Issue Briefs

How covid will affect international relations

By Michael Binyon

May 01, 2020.

Is traditional foreign policy still possible during a global pandemic? Are nations able to focus on security, trade, alliances and influence when their governments are preoccupied with death, disease and the collapse of their economies?

Britain has just appointed four new roving ambassadors, with a mandate to coordinate the effort to deal with the consequences of Corvid-19. It looks like a vigorous assertion that the Foreign Office is still central to Britain’s global role and that diplomacy remains the means to strengthen ties with allies, end conflicts and promote national interests. In fact, little attention can now be paid to these goals. Instead, nations are turning inwards, closing their borders, halting foreign travel, going ahead with their own strategies for tackling the Covid-19 virus and paying little attention to what their neighbours are doing.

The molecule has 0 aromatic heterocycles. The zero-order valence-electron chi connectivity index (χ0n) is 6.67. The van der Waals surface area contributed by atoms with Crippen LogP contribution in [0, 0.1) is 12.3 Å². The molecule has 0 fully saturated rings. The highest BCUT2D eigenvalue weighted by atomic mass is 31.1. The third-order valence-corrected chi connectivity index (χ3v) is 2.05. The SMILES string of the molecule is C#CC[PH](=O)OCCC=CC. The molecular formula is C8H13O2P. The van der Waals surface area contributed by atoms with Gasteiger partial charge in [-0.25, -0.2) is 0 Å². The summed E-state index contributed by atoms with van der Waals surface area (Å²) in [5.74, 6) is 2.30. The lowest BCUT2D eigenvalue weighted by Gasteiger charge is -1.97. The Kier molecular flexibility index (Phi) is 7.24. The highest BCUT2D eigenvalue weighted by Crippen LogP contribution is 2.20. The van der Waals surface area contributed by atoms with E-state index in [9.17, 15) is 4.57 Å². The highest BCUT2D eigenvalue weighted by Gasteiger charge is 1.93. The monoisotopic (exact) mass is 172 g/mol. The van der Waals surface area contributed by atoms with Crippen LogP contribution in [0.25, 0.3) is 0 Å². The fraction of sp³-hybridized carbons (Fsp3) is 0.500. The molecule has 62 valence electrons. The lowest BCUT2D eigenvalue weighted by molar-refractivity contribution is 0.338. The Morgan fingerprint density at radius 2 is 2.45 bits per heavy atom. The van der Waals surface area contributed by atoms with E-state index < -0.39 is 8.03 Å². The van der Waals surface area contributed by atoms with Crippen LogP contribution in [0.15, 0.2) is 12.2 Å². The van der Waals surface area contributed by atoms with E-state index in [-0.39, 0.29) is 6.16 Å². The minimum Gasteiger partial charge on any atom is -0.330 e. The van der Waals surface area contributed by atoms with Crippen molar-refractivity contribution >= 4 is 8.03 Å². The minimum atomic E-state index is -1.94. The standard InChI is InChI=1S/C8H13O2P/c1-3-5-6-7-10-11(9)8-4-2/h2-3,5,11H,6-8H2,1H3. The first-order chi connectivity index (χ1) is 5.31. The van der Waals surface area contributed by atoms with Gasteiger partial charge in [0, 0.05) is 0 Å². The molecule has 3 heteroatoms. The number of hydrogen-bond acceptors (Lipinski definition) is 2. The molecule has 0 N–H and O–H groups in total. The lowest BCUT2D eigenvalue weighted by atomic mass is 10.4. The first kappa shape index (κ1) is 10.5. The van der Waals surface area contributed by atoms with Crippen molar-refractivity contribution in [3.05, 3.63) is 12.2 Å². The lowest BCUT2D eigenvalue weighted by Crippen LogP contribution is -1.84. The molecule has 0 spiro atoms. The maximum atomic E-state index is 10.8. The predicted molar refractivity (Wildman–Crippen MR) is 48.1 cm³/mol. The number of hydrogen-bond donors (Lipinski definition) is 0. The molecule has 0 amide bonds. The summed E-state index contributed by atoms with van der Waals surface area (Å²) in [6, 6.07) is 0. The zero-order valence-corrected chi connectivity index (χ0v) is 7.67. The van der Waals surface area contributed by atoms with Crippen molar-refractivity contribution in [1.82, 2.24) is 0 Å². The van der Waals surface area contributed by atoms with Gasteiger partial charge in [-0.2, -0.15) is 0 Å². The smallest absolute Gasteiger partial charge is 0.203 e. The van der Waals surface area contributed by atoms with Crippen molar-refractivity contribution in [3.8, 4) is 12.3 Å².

British Foreign Secretary had to stand in for Johnson

Indeed, Dominic Raab, Britain’s foreign secretary, had to set aside his role as the minister responsible for Britain’s role on the international stage and focus almost entirely on the domestic fight against the virus. When Boris Johnson was ill and then taken into intensive care, Raab was appointed to coordinate the Cabinet’s response to coronavirus. He did not take over as deputy prime minister, as he was designated only “first secretary of state”, but effectively he stood in for Johnson.

Have diplomacy and international alliances become victims of the pandemic? The European Union is certainly worried that its institutions are under strain. All the members’ borders are closed. There is no longer any freedom of movement or of labour. Countries are pursuing different policies on lockdown and on when and whether to lift restrictions. Indeed, one member, Sweden, did not impose any full lockdown – to the consternation of its immediate neighbours. The EU is also not able to offer collective financial support for the businesses devastated throughout Europe – with the implication that it will be up to each country to decide to how revive their economies when the crisis subsides. In southern member states this has severely dented the EU’s credibility. A poll showed a majority of Italians are now hostile to Italian membership of the EU.